Russia has military servicemen stationed on the ground in Syria's region of Idlib and is following the situation there closely, Interfax news agency cited Foreign Minister Sergei Lavrov as saying on Tuesday.
Lavrov was quoted as saying that any attacks carried out by Islamist militant groups in the de-escalation zone in Idlib would be forcefully suppressed. Russian military forces have long been operating in the area.
Syrian government forces look set to recover a strategic town that has been in rebel hands since 2014 in a major Russian-backed offensive into the opposition's last major stronghold.
An organisation that monitors the war and a pro-Damascus military source said insurgents had withdrawn from Khan Sheikhoun overnight, though the main insurgent group in the area said rebels still held part of the town and fighting continued.
Capturing Khan Sheikhoun would be an important gain for President Bashar al-Assad into the northwestern region where his bid to recover "every inch" of Syria has run into complications including Turkish forces on the ground.
Syrian state media, in a broadcast from near the town, reported that government forces had widened their control including by seizing a highway running through Khan Sheikhoun, which was targeted in a sarin poison gas attack in 2017.
The pro-Damascus military source told Reuters the town was under army control after the rebels were caught in a pincer movement and fled.
"There are some pockets and explosive devices, there are a few who refuse to withdraw and want to die," the source said.
The Syrian Observatory for Human Rights, a Britain-based war monitoring group, said rebels had withdrawn from their last piece of territory in neighbouring Hama province in addition to Khan Sheikhoun.
The most powerful insurgent group in the area, the jihadist Hayat Tahrir al-Sham, denied this and said the battle continued.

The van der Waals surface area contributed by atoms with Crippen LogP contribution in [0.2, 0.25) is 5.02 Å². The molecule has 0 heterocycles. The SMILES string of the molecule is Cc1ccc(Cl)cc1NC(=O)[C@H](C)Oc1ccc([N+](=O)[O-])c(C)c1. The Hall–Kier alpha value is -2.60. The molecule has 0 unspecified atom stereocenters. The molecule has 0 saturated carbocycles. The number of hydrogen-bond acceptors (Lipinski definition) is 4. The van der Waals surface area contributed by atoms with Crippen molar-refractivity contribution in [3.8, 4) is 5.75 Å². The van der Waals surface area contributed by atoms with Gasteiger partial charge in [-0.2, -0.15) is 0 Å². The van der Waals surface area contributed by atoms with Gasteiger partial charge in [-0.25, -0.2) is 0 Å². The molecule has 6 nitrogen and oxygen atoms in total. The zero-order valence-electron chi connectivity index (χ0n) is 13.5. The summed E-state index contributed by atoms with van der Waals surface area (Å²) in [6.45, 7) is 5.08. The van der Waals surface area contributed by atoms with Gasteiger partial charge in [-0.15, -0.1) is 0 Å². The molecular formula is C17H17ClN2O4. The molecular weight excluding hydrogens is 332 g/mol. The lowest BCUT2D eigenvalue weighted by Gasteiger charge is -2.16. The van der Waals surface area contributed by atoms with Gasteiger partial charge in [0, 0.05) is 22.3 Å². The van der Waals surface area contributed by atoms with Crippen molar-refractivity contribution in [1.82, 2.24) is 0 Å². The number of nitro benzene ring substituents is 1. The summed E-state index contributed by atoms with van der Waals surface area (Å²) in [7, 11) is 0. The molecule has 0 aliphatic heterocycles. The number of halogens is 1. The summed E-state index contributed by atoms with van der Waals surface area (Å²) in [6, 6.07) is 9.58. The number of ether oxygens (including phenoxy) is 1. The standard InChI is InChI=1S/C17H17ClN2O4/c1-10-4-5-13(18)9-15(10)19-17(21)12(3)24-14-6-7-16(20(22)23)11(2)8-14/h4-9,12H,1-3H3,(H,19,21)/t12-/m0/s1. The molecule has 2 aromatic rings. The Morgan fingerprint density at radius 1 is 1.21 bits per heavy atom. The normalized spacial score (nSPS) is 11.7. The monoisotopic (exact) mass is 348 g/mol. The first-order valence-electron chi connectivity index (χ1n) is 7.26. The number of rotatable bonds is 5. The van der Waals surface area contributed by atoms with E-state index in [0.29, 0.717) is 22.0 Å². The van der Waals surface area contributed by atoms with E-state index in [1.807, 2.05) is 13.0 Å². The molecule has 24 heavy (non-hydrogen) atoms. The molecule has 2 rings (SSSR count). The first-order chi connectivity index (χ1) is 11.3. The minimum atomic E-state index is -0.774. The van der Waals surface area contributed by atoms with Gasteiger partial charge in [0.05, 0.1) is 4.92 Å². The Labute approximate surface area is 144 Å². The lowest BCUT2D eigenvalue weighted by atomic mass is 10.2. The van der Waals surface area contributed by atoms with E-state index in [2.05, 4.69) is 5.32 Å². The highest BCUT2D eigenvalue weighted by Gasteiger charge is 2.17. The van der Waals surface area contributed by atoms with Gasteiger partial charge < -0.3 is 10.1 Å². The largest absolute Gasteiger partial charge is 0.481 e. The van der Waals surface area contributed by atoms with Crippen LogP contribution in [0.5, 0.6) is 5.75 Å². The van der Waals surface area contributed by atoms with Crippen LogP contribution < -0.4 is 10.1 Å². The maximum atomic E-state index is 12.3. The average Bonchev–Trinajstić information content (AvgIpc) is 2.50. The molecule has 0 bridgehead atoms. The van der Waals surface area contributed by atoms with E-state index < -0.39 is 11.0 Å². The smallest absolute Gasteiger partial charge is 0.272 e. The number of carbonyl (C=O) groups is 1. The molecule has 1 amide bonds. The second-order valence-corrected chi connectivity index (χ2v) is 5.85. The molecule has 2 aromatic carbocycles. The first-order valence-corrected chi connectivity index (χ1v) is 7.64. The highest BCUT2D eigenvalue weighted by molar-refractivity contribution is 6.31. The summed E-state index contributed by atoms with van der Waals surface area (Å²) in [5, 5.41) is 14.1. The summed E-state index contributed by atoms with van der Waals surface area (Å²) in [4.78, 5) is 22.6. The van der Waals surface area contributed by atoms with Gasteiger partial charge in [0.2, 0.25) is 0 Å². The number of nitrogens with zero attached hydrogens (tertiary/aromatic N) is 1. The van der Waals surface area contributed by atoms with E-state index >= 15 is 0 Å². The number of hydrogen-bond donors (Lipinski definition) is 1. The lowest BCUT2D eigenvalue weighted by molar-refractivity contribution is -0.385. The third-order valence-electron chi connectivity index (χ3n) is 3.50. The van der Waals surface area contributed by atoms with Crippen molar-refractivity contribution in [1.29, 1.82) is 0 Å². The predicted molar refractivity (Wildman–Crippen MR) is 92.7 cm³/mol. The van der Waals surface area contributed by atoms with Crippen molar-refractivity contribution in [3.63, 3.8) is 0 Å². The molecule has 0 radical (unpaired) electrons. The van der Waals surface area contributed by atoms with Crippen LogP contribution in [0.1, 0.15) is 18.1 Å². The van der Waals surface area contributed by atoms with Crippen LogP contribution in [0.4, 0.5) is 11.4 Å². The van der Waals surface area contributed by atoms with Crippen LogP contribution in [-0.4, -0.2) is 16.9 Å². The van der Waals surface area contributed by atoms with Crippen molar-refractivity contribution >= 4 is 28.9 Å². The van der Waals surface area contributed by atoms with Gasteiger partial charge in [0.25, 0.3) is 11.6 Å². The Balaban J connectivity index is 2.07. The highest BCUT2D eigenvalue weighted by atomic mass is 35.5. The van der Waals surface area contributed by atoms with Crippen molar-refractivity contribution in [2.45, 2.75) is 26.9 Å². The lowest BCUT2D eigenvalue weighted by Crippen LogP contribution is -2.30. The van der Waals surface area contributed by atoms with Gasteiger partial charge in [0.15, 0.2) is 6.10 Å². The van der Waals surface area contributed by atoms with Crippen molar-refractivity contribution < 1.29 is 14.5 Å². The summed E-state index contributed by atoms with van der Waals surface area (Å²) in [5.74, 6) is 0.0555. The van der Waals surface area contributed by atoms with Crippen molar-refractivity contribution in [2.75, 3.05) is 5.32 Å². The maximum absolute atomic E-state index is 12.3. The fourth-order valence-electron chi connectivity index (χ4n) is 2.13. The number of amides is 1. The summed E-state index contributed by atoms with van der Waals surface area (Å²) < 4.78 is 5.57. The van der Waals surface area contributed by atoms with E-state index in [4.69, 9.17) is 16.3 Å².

In a statement on its Telegram channel, Hayat Tahrir al-Sham said rebels still held part of Khan Sheikhoun and nearby areas in northern Hama despite what it described as a redeployment in the town after fierce enemy bombardment.
Another rebel alliance, the Turkey-backed National Liberation Front, said that as a result of bombardment in the northern Hama area its forces had left positions that had become difficult to supply and had redeployed to others.
Rebel fighters "did not leave an inch of land before making the enemy taste great calamities", it said in a statement.
The Observatory and the pro-Damascus military source said Syrian rebels had pulled back to a Turkish military position in the town of Morek, south of Khan Sheikh in Hama province.
Turkey, which supports some of the rebel groups in the northwest, has established a dozen military positions in the area under deals with Russia.
One of its main concerns is to prevent a further influx of Syrian refugees fleeing government control. Some 3.6 million Syrian refugees already live in Turkey.
The pro-Damascus source said negotiations were underway between Turkey and Russia over the withdrawal of the Turkish position.
Turkish Foreign Minister Mevlut Cavusoglu said Turkey would not remove the observation post located near Morek, which a Turkish convoy was trying to reach on Monday when it came under attack.
Syrian government forces stepped up military operations against the northwestern region in late April, in an offensive that has killed hundreds of people and forced hundreds of thousands of people to flee toward the Turkish border.
After eight years of conflict, Assad has defeated his rebel opponents across much of the country with help from Russian and Iran-backed forces.
Russia has military servicemen stationed on the ground in the Idlib region and is following the situation there closely, Interfax news agency cited Foreign Minister Sergei Lavrov as saying on Tuesday. He said any attacks carried out by militants in Idlib's de-escalation zone would be forcefully suppressed.
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